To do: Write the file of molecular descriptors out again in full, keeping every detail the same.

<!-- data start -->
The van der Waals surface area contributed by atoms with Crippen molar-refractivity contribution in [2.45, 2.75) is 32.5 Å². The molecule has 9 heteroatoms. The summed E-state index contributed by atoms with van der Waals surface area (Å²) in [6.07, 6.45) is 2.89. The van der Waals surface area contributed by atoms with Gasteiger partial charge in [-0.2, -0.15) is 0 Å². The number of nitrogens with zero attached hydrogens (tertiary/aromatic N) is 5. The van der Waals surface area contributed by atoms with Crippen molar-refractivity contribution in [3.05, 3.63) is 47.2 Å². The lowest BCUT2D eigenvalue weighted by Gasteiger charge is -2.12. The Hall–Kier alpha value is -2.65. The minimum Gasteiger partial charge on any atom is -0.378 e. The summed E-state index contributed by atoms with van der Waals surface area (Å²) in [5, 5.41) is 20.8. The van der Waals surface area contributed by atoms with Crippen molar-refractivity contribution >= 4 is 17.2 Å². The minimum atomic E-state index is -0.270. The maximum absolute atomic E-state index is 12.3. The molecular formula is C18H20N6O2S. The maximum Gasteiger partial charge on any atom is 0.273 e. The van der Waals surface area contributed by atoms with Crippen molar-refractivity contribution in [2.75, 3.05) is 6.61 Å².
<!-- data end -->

The van der Waals surface area contributed by atoms with Crippen molar-refractivity contribution in [2.45, 2.75) is 32.5 Å². The molecule has 9 heteroatoms. The summed E-state index contributed by atoms with van der Waals surface area (Å²) in [6.07, 6.45) is 2.89. The van der Waals surface area contributed by atoms with Gasteiger partial charge in [-0.2, -0.15) is 0 Å². The number of nitrogens with zero attached hydrogens (tertiary/aromatic N) is 5. The van der Waals surface area contributed by atoms with Crippen molar-refractivity contribution in [3.05, 3.63) is 47.2 Å². The lowest BCUT2D eigenvalue weighted by Gasteiger charge is -2.12. The Hall–Kier alpha value is -2.65. The minimum Gasteiger partial charge on any atom is -0.378 e. The summed E-state index contributed by atoms with van der Waals surface area (Å²) in [5, 5.41) is 20.8. The van der Waals surface area contributed by atoms with Crippen molar-refractivity contribution >= 4 is 17.2 Å². The minimum atomic E-state index is -0.270. The maximum absolute atomic E-state index is 12.3. The molecular formula is C18H20N6O2S. The maximum Gasteiger partial charge on any atom is 0.273 e. The van der Waals surface area contributed by atoms with Crippen molar-refractivity contribution in [2.75, 3.05) is 6.61 Å².